April 2014
Volume 55, Issue 13
Free
ARVO Annual Meeting Abstract  |   April 2014
Interobserver and interdevice agreement between ophthalmologists using the reusable Goldmann applanation prism, the Tonosafe disposable prism and the Dynamic Contour tonometer
Author Affiliations & Notes
  • Csilla Ajtony
    Glaucoma Service, Moorfields Eye Hospital NHS Trust, London, United Kingdom
  • Aachal Kotecha
    Glaucoma Service, Moorfields Eye Hospital NHS Trust, London, United Kingdom
    NIHR Biomedical Research Centre for Ophthalmology, UCL Institute of Ophthalmology and Moorfields Eye Hospital NHS Foundation Trust, London, United Kingdom
  • Ahmed Elkarmouty
    Glaucoma Service, Moorfields Eye Hospital NHS Trust, London, United Kingdom
  • Keith Barton
    Glaucoma Service, Moorfields Eye Hospital NHS Trust, London, United Kingdom
    Department of Epidemiology and Genetics, UCL Institute of Ophthalmology, London, United Kingdom
Investigative Ophthalmology & Visual Science April 2014, Vol.55, 135. doi:
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      Csilla Ajtony, Aachal Kotecha, Ahmed Elkarmouty, Keith Barton; Interobserver and interdevice agreement between ophthalmologists using the reusable Goldmann applanation prism, the Tonosafe disposable prism and the Dynamic Contour tonometer. Invest. Ophthalmol. Vis. Sci. 2014;55(13):135.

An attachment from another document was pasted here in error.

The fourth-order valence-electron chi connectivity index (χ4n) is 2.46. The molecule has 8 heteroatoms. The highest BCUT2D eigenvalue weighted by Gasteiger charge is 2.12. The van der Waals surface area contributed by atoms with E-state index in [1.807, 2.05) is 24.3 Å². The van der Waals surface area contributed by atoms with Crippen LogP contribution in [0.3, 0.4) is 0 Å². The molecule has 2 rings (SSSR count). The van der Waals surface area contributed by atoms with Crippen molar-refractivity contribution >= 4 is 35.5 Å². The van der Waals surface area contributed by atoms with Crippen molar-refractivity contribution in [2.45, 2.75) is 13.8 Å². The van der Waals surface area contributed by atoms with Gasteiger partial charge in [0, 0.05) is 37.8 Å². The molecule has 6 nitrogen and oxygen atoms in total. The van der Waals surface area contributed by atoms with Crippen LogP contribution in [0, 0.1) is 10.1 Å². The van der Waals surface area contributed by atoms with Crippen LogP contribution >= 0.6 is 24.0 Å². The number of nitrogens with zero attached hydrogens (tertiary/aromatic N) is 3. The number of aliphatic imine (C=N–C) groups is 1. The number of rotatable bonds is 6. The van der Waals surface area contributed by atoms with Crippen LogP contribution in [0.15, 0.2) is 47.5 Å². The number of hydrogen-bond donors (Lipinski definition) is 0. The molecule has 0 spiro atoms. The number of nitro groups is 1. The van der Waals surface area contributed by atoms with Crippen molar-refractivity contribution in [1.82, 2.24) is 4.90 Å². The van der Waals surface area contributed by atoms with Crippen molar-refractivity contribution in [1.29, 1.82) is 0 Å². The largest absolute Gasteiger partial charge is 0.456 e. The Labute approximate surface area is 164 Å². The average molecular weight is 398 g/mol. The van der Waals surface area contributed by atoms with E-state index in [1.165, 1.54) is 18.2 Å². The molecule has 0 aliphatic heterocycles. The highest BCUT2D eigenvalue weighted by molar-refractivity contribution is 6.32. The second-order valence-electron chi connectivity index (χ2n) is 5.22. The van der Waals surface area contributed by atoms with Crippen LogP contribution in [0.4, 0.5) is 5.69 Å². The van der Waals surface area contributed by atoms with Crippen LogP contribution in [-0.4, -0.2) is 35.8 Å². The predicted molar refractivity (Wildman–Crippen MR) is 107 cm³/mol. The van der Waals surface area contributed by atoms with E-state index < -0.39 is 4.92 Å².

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      © ARVO (1962-2015); The Authors (2016-present)

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Abstract

Purpose: To compare agreement between ophthalmologists measuring intraocular pressure (IOP) using the reusable Goldmann applanation prism, the Tonosafe disposable prism and the Dynamic Contour tonometer (DCT).

Methods: In this pragmatic clinical study patients had masked IOP measurements in one eye by 2 ophthalmologists, taken from a mixture of ophthalmologists who were experienced in applanation tonometry, but less experienced with DCT. The order of tonometers and observers was randomised. Agreement was calculated by Bland-Altman analysis, showing the mean difference (MD) and 95% limits of agreement (LoA) of measurements.

Results: Data for 100 eyes was collected. Mean difference [LoA] between observers for each tonometer was: Reusable Goldmann prism = -0.3 [5.4] mmHg, Tonosafe prism = -0.25 [4.8] mmHg, DCT = 0.68 [7.14] mmHg. Agreement between devices for each doctor group was: Reusable Goldmann v Tonosafe MD[LoA]: doctor 1 = -0.4[4.9]mmHg, doctor 2 = -0.3[3.4]mmHg; Tonosafe v DCT: doctor 1 = -4.0[7.4]mmHg, doctor 2 = -3.1[8.2]mmHg; Reusable Goldmann v DCT: doctor 1 = -4.4[8.4]mmHg, doctor 2 = -3.4[8.1]mmHg.

Conclusions: Agreement between ophthalmologists using the disposable Tonosafe prism is similar to that found using the reusable Goldmann prism. The limits of agreement when using the DCT are much wider than previously reported, and may reflect differences in the case mix/doctor’s confidence in using the DCT. It should be noted that all DCT quality scores were included in this analysis, as whilst the ophthalmologist was advised to record scores of quality 3 or better, this was not often achievable.

Keywords: 568 intraocular pressure • 465 clinical (human) or epidemiologic studies: systems/equipment/techniques  
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